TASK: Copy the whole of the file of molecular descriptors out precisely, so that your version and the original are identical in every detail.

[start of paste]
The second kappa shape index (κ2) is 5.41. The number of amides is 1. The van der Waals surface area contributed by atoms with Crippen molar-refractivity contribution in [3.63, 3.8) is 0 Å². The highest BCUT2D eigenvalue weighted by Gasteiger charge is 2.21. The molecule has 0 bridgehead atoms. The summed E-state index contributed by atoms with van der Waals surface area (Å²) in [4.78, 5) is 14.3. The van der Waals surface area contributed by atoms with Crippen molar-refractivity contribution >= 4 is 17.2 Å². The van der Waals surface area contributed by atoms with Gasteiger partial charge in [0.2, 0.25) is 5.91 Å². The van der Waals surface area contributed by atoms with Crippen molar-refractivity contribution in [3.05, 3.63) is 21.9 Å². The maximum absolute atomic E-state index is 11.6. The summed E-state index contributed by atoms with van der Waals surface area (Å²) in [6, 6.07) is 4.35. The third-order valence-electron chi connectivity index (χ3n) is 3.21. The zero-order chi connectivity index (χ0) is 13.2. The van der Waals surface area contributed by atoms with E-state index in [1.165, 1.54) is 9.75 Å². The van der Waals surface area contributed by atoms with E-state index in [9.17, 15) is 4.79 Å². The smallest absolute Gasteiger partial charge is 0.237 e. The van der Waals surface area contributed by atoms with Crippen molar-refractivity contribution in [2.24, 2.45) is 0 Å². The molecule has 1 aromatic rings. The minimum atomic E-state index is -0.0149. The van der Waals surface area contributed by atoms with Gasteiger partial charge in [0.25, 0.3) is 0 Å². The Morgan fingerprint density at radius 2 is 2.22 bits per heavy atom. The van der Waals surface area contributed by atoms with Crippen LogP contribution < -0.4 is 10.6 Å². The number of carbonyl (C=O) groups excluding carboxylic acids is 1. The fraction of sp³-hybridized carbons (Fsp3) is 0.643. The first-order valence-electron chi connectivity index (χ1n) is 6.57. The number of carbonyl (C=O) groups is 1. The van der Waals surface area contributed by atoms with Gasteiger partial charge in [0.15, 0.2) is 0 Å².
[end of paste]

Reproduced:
The second kappa shape index (κ2) is 5.41. The number of amides is 1. The van der Waals surface area contributed by atoms with Crippen molar-refractivity contribution in [3.63, 3.8) is 0 Å². The highest BCUT2D eigenvalue weighted by Gasteiger charge is 2.21. The molecule has 0 bridgehead atoms. The summed E-state index contributed by atoms with van der Waals surface area (Å²) in [4.78, 5) is 14.3. The van der Waals surface area contributed by atoms with Crippen molar-refractivity contribution >= 4 is 17.2 Å². The van der Waals surface area contributed by atoms with Gasteiger partial charge in [0.2, 0.25) is 5.91 Å². The van der Waals surface area contributed by atoms with Crippen molar-refractivity contribution in [3.05, 3.63) is 21.9 Å². The maximum absolute atomic E-state index is 11.6. The summed E-state index contributed by atoms with van der Waals surface area (Å²) in [6, 6.07) is 4.35. The third-order valence-electron chi connectivity index (χ3n) is 3.21. The zero-order chi connectivity index (χ0) is 13.2. The van der Waals surface area contributed by atoms with E-state index in [1.165, 1.54) is 9.75 Å². The van der Waals surface area contributed by atoms with E-state index in [9.17, 15) is 4.79 Å². The smallest absolute Gasteiger partial charge is 0.237 e. The van der Waals surface area contributed by atoms with Crippen molar-refractivity contribution in [2.24, 2.45) is 0 Å². The molecule has 1 aromatic rings. The minimum atomic E-state index is -0.0149. The van der Waals surface area contributed by atoms with Gasteiger partial charge in [0.25, 0.3) is 0 Å². The Morgan fingerprint density at radius 2 is 2.22 bits per heavy atom. The van der Waals surface area contributed by atoms with Crippen LogP contribution < -0.4 is 10.6 Å². The number of carbonyl (C=O) groups excluding carboxylic acids is 1. The fraction of sp³-hybridized carbons (Fsp3) is 0.643. The first-order valence-electron chi connectivity index (χ1n) is 6.57. The number of carbonyl (C=O) groups is 1. The van der Waals surface area contributed by atoms with Gasteiger partial charge in [0.15, 0.2) is 0 Å².